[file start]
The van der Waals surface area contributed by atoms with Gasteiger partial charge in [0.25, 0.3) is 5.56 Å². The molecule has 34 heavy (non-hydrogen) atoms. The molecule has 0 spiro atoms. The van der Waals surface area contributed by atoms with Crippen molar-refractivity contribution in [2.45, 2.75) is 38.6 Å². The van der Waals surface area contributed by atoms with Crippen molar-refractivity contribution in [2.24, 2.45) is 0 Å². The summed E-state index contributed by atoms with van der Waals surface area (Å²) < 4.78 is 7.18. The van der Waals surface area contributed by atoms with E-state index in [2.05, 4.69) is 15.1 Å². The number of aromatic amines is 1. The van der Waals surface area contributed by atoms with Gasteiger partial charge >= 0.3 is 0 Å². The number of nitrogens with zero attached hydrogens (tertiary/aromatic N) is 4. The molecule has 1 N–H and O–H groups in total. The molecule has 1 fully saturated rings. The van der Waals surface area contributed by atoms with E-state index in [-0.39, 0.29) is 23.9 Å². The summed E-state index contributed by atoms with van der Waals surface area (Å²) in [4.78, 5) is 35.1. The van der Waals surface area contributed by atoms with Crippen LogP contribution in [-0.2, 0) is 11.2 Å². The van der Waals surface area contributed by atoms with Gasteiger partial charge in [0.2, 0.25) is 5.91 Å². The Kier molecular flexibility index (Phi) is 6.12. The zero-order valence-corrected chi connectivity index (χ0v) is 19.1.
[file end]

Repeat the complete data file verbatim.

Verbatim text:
The van der Waals surface area contributed by atoms with Gasteiger partial charge in [0.25, 0.3) is 5.56 Å². The molecule has 34 heavy (non-hydrogen) atoms. The molecule has 0 spiro atoms. The van der Waals surface area contributed by atoms with Crippen molar-refractivity contribution in [2.45, 2.75) is 38.6 Å². The van der Waals surface area contributed by atoms with Crippen molar-refractivity contribution in [2.24, 2.45) is 0 Å². The summed E-state index contributed by atoms with van der Waals surface area (Å²) < 4.78 is 7.18. The van der Waals surface area contributed by atoms with E-state index in [2.05, 4.69) is 15.1 Å². The number of aromatic amines is 1. The van der Waals surface area contributed by atoms with Gasteiger partial charge >= 0.3 is 0 Å². The number of nitrogens with zero attached hydrogens (tertiary/aromatic N) is 4. The molecule has 1 N–H and O–H groups in total. The molecule has 1 fully saturated rings. The van der Waals surface area contributed by atoms with E-state index in [-0.39, 0.29) is 23.9 Å². The summed E-state index contributed by atoms with van der Waals surface area (Å²) in [4.78, 5) is 35.1. The van der Waals surface area contributed by atoms with Crippen LogP contribution in [-0.2, 0) is 11.2 Å². The van der Waals surface area contributed by atoms with Gasteiger partial charge in [0.2, 0.25) is 5.91 Å². The Kier molecular flexibility index (Phi) is 6.12. The zero-order valence-corrected chi connectivity index (χ0v) is 19.1.